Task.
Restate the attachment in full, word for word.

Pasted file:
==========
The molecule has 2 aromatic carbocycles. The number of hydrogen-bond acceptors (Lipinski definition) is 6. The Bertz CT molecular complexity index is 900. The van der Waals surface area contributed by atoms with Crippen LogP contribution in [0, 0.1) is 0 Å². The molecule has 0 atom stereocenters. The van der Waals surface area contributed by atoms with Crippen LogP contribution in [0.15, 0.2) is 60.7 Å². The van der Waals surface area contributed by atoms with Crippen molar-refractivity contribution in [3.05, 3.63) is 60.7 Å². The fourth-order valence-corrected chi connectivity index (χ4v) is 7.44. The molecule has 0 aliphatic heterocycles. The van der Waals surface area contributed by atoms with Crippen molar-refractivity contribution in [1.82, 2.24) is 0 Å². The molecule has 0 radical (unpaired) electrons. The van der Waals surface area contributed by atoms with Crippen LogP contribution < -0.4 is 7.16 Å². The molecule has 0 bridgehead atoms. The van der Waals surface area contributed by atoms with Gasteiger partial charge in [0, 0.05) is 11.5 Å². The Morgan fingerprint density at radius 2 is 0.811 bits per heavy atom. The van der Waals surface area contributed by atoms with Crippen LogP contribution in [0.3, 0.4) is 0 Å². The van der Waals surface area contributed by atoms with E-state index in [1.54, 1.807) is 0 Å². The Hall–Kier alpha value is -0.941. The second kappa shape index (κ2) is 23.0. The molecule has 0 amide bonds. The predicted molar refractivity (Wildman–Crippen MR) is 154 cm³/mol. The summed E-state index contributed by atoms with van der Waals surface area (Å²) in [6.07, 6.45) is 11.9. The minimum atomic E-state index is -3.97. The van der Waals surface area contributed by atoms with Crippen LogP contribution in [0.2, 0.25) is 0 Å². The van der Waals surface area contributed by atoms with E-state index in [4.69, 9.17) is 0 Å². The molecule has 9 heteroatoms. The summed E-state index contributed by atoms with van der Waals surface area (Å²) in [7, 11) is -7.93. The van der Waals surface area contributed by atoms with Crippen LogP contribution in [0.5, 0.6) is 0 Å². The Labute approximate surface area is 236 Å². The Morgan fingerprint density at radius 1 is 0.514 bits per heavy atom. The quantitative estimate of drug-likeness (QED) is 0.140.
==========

The molecule has 2 aromatic carbocycles. The number of hydrogen-bond acceptors (Lipinski definition) is 6. The Bertz CT molecular complexity index is 900. The van der Waals surface area contributed by atoms with Crippen LogP contribution in [0, 0.1) is 0 Å². The molecule has 0 atom stereocenters. The van der Waals surface area contributed by atoms with Crippen LogP contribution in [0.15, 0.2) is 60.7 Å². The van der Waals surface area contributed by atoms with Crippen molar-refractivity contribution in [3.05, 3.63) is 60.7 Å². The fourth-order valence-corrected chi connectivity index (χ4v) is 7.44. The molecule has 0 aliphatic heterocycles. The van der Waals surface area contributed by atoms with Crippen molar-refractivity contribution in [1.82, 2.24) is 0 Å². The molecule has 0 radical (unpaired) electrons. The van der Waals surface area contributed by atoms with Crippen LogP contribution < -0.4 is 7.16 Å². The molecule has 0 bridgehead atoms. The van der Waals surface area contributed by atoms with Gasteiger partial charge in [0, 0.05) is 11.5 Å². The Morgan fingerprint density at radius 2 is 0.811 bits per heavy atom. The van der Waals surface area contributed by atoms with Crippen LogP contribution in [0.3, 0.4) is 0 Å². The van der Waals surface area contributed by atoms with E-state index in [1.54, 1.807) is 0 Å². The Hall–Kier alpha value is -0.941. The second kappa shape index (κ2) is 23.0. The molecule has 0 amide bonds. The predicted molar refractivity (Wildman–Crippen MR) is 154 cm³/mol. The summed E-state index contributed by atoms with van der Waals surface area (Å²) in [6.07, 6.45) is 11.9. The minimum atomic E-state index is -3.97. The van der Waals surface area contributed by atoms with Crippen LogP contribution in [0.2, 0.25) is 0 Å². The van der Waals surface area contributed by atoms with E-state index in [4.69, 9.17) is 0 Å². The molecule has 9 heteroatoms. The summed E-state index contributed by atoms with van der Waals surface area (Å²) in [7, 11) is -7.93. The van der Waals surface area contributed by atoms with Crippen LogP contribution in [0.5, 0.6) is 0 Å². The Labute approximate surface area is 236 Å². The Morgan fingerprint density at radius 1 is 0.514 bits per heavy atom. The quantitative estimate of drug-likeness (QED) is 0.140.